“My client would like to get the painting before it disappears again,” Phelps told the judge Thursday.
During the Thursday hearing, Phelps said he was contacted Wednesday by a New York lawyer who claimed to represent an unidentified client who also purports to own the Van Gogh painting. That client was not identified in court.
In court Thursday, DIA lawyer Andrew Pauwels faulted Soter’s company for failing to report the artwork as stolen or notify the FBI.
“He doesn’t explain why he didn’t do anything for the last five years to recover” the painting, Pauwels told the judge.
During the hearing, Soter’s lawyers said the law does not protect thieves or stolen artwork and criticized the Detroit museum’s lawyers for continuing to shield from public view the identity of the art collector who loaned the Van Gogh painting to the DIA. A sign accompanying the painting says it is on loan from a private collection in São Paulo.
The DIA has not disclosed any further ownership information, and its lawyer, Pauwels, refused comment when approached Thursday by reporters.
Soter did not allege any misconduct or wrongdoing by the DIA but requested that the DIA be ordered to hold the painting pending resolution of the lawsuit, or deliver the painting to the plaintiff as the rightful owner, pending final judgment.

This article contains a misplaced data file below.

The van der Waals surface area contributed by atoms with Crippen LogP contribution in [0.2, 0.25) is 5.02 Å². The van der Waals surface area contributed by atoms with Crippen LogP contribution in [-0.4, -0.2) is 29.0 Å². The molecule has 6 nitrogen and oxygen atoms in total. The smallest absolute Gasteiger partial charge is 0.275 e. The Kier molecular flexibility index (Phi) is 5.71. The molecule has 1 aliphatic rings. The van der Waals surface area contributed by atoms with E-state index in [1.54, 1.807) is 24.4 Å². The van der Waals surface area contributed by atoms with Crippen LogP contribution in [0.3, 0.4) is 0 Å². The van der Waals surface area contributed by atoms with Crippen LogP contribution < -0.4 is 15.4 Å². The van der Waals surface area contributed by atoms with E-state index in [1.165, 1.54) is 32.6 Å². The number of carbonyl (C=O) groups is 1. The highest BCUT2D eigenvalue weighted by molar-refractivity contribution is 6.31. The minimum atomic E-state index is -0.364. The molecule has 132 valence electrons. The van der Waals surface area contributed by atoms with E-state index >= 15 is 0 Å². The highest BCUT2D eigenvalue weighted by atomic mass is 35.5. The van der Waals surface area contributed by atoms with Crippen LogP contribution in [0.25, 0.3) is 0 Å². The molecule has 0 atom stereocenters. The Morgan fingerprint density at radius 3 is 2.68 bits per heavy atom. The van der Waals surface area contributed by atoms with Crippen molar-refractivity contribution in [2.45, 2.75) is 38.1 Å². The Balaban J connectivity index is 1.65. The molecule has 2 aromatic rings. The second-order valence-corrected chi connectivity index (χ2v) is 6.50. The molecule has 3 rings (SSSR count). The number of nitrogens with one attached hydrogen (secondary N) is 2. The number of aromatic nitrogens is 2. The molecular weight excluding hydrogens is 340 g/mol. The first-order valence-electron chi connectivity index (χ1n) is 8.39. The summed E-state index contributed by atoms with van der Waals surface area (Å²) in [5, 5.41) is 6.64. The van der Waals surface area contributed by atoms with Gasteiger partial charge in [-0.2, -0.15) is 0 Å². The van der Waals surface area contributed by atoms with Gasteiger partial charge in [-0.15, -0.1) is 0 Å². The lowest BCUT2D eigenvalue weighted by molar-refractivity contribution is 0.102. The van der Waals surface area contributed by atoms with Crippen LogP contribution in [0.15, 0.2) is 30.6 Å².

But Steeh sided with the DIA citing the Immunity from Seizure Act, which “serves the important national interest of contributing to the educational and cultural development of the people of the United States.” It only prohibits non-owners from seizing artwork from owners, Soter’s lawyer argued to the judge.
“The purpose of the act is not to protect the owner of the object as much as it is to encourage the exhibition in the United States of objects of cultural significance from abroad,” the judge wrote. “Here, the lender was in possession of the painting and the defendant engaged in due diligence to determine that the painting had not been reported as lost or stolen.”
In developing the “Van Gogh in America” exhibition, the DIA entered into agreements to secure loans of artwork from foreign collectors and museums. On May 12, the DIA submitted its application for the painting, among other works of art, to be immune from seizure, the judge said in his ruling.
“Furthermore, the Director of the United States Information Agency determined that each of the requirements of the Act were met,” Steeh concluded.
The DIA’s Van Gogh exhibition opened in October and celebrates its status as the first public museum in the United States to purchase a Van Gogh painting, a self-portrait created in 1887. The exhibition ends Sunday and is sold out.
The exhibition includes 74 Van Gogh paintings and is considered one of the largest of Van Gogh’s work in America in the 21st century. The authentic Van Gogh pieces are on loan from roughly 60 museums and collections all over the world, including “The Bedroom” from the Chicago Institute of Art; “Van Gogh’s Chair” from London’s National Gallery; and “Starry Night (Starry Night Over the Rhone)” from Paris’s Musee d’Orsay.